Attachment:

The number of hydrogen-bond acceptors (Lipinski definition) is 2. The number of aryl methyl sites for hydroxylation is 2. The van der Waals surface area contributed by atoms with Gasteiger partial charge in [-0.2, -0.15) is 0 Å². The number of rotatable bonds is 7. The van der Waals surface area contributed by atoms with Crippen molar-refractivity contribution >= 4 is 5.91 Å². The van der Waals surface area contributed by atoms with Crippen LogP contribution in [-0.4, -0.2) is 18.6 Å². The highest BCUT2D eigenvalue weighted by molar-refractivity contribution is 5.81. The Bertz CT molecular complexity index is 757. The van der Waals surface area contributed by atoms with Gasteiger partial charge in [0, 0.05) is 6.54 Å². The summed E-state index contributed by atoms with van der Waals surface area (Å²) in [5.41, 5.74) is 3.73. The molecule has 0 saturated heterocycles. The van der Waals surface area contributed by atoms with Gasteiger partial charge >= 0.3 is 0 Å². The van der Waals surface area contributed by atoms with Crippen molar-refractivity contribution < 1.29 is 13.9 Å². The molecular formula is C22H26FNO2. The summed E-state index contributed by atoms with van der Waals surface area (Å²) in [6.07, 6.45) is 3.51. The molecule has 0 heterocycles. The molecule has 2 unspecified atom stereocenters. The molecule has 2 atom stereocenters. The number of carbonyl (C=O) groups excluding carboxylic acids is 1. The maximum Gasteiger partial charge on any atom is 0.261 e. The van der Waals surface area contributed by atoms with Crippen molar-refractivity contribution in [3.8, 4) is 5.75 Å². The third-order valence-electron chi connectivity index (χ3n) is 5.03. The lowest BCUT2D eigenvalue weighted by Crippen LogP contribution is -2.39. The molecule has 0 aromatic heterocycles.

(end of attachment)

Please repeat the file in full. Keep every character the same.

The number of hydrogen-bond acceptors (Lipinski definition) is 2. The number of aryl methyl sites for hydroxylation is 2. The van der Waals surface area contributed by atoms with Gasteiger partial charge in [-0.2, -0.15) is 0 Å². The number of rotatable bonds is 7. The van der Waals surface area contributed by atoms with Crippen molar-refractivity contribution >= 4 is 5.91 Å². The van der Waals surface area contributed by atoms with Crippen LogP contribution in [-0.4, -0.2) is 18.6 Å². The highest BCUT2D eigenvalue weighted by molar-refractivity contribution is 5.81. The Bertz CT molecular complexity index is 757. The van der Waals surface area contributed by atoms with Gasteiger partial charge in [0, 0.05) is 6.54 Å². The summed E-state index contributed by atoms with van der Waals surface area (Å²) in [5.41, 5.74) is 3.73. The molecule has 0 saturated heterocycles. The van der Waals surface area contributed by atoms with Gasteiger partial charge >= 0.3 is 0 Å². The van der Waals surface area contributed by atoms with Crippen molar-refractivity contribution < 1.29 is 13.9 Å². The molecular formula is C22H26FNO2. The summed E-state index contributed by atoms with van der Waals surface area (Å²) in [6.07, 6.45) is 3.51. The molecule has 0 heterocycles. The molecule has 2 unspecified atom stereocenters. The molecule has 2 atom stereocenters. The number of carbonyl (C=O) groups excluding carboxylic acids is 1. The maximum Gasteiger partial charge on any atom is 0.261 e. The van der Waals surface area contributed by atoms with Crippen molar-refractivity contribution in [3.8, 4) is 5.75 Å². The third-order valence-electron chi connectivity index (χ3n) is 5.03. The lowest BCUT2D eigenvalue weighted by Crippen LogP contribution is -2.39. The molecule has 0 aromatic heterocycles.